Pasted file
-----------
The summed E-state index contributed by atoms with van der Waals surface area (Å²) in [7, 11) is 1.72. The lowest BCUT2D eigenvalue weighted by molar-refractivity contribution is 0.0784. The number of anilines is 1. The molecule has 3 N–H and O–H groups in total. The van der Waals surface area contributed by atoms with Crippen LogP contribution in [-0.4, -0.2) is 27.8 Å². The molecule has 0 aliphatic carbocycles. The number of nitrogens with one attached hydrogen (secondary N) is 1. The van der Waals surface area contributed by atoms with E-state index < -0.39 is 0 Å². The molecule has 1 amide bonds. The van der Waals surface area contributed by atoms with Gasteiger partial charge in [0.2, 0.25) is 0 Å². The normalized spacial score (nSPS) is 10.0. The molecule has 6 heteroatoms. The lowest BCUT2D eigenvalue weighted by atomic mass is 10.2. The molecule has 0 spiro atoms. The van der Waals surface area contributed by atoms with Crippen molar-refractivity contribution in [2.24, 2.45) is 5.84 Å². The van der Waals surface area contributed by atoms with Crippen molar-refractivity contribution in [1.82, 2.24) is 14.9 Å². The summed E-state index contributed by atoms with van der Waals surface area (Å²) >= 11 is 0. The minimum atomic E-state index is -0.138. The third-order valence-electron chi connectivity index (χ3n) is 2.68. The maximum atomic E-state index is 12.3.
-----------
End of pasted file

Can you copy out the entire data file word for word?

The summed E-state index contributed by atoms with van der Waals surface area (Å²) in [7, 11) is 1.72. The lowest BCUT2D eigenvalue weighted by molar-refractivity contribution is 0.0784. The number of anilines is 1. The molecule has 3 N–H and O–H groups in total. The van der Waals surface area contributed by atoms with Crippen LogP contribution in [-0.4, -0.2) is 27.8 Å². The molecule has 0 aliphatic carbocycles. The number of nitrogens with one attached hydrogen (secondary N) is 1. The van der Waals surface area contributed by atoms with E-state index < -0.39 is 0 Å². The molecule has 1 amide bonds. The van der Waals surface area contributed by atoms with Gasteiger partial charge in [0.2, 0.25) is 0 Å². The normalized spacial score (nSPS) is 10.0. The molecule has 6 heteroatoms. The lowest BCUT2D eigenvalue weighted by atomic mass is 10.2. The molecule has 0 spiro atoms. The van der Waals surface area contributed by atoms with Crippen molar-refractivity contribution in [2.24, 2.45) is 5.84 Å². The van der Waals surface area contributed by atoms with Crippen molar-refractivity contribution in [1.82, 2.24) is 14.9 Å². The summed E-state index contributed by atoms with van der Waals surface area (Å²) >= 11 is 0. The minimum atomic E-state index is -0.138. The third-order valence-electron chi connectivity index (χ3n) is 2.68. The maximum atomic E-state index is 12.3.